It’s just 10 months since RBS floated the first tranche of Direct Line shares, and a further institutional sale has brought RBS’s interest down to 48%. I bought shares in the flotation, frankly without knowing too much about the company. It was a fair bet that as a forced seller — by European Union diktat — and with sale of more stock to come, RBS would have to price the issue favourably.
So I sold out at a profit, but probably too early. The shares set a high last week, as the company delivered a reasonably good set of results. Core operating profit was up nearly 30% — partly due to lower weather-related claims — and gross written premiums (the equivalent of turnover) down 4%. But fundamentally, the results reinforced my gut feel that long term the company has nowhere to go.
With over 90% of its business in the UK, Direct Line is hostage to the highly competitive and price-transparent motor and home insurance markets. One day, somebody will launch a website that compares price-comparison sites!
A resurgent UK economy will help, but the main upside lies in cutting bloated costs inherited from RBS. That’s going well and the positive momentum will continue, with management aiming to increase the dividend — yielding over 5% – in real terms. But it’s not a share to buy and forget.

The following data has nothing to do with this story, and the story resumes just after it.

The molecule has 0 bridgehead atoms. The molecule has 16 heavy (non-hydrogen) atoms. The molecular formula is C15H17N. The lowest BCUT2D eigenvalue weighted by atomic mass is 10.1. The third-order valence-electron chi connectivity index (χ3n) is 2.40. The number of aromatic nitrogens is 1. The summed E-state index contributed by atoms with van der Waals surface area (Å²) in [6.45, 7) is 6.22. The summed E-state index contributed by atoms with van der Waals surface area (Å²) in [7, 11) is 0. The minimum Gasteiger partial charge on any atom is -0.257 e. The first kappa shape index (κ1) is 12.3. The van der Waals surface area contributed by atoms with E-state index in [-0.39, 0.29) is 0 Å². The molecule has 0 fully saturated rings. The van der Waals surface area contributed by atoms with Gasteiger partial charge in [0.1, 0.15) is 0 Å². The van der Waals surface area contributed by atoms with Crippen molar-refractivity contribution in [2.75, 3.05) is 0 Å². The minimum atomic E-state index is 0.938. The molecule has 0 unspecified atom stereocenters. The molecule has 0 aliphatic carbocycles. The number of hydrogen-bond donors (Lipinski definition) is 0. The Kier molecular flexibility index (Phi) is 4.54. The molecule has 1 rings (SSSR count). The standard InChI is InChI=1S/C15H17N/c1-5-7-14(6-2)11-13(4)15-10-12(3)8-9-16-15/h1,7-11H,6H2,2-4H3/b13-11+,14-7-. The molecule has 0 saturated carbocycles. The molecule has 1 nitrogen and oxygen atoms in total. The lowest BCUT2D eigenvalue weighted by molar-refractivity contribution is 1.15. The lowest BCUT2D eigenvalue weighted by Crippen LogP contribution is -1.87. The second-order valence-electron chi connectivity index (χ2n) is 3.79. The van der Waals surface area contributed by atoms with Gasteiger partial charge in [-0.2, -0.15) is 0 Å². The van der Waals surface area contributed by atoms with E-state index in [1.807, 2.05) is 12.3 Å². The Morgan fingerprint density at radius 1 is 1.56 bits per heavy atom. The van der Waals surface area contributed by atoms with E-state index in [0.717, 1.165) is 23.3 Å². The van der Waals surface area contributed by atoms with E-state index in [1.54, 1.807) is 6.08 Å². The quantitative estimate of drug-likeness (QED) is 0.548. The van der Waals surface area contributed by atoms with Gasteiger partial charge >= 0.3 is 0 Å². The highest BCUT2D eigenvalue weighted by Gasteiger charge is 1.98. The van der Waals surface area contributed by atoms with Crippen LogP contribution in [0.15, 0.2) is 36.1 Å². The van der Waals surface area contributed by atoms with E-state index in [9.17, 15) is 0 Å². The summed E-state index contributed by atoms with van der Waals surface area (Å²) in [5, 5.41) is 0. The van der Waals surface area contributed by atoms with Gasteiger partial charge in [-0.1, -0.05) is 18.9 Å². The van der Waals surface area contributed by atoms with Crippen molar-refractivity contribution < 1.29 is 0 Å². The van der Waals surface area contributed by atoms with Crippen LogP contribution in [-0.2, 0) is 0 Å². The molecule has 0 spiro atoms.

This was RSA’s first half-year results since slashing its payout last February, and the shares are still 7% below their pre-dividend cut level. But RSA’s results show why it has more opportunities for growth than Direct Line. It’s much more diversified internationally, with big operations in Canada, Scandinavia and emerging markets. Cash saved from the reduced dividend can be invested where there is more scope for growth and a better competitive environment.
Growth in net written premiums of 15% in Canada and 16% in emerging markets dwarfed the UK’s 3% to deliver an overall 7% increase. RSA is enjoying operational leverage in its emerging markets businesses, as a higher proportion of incremental income drops through to the bottom line.
RSA is also yielding over 5%, but with substantial non-sterling income its stated intention is simply to grow dividends in line with earnings. Both RSA and Direct Line are trading at a 25%-30% premium to NAV but, for me, RSA offers the better long-term prospects.
However, RSA’s dividend cut highlights the potential for accidents in general insurance shares. If you’re looking for a safer bet, I recommend you take a look at The Motley Fool’s top income stock. Just click here to download this report that tells you all about it. It’s free.
> Tony does not own any shares mentioned in this article.
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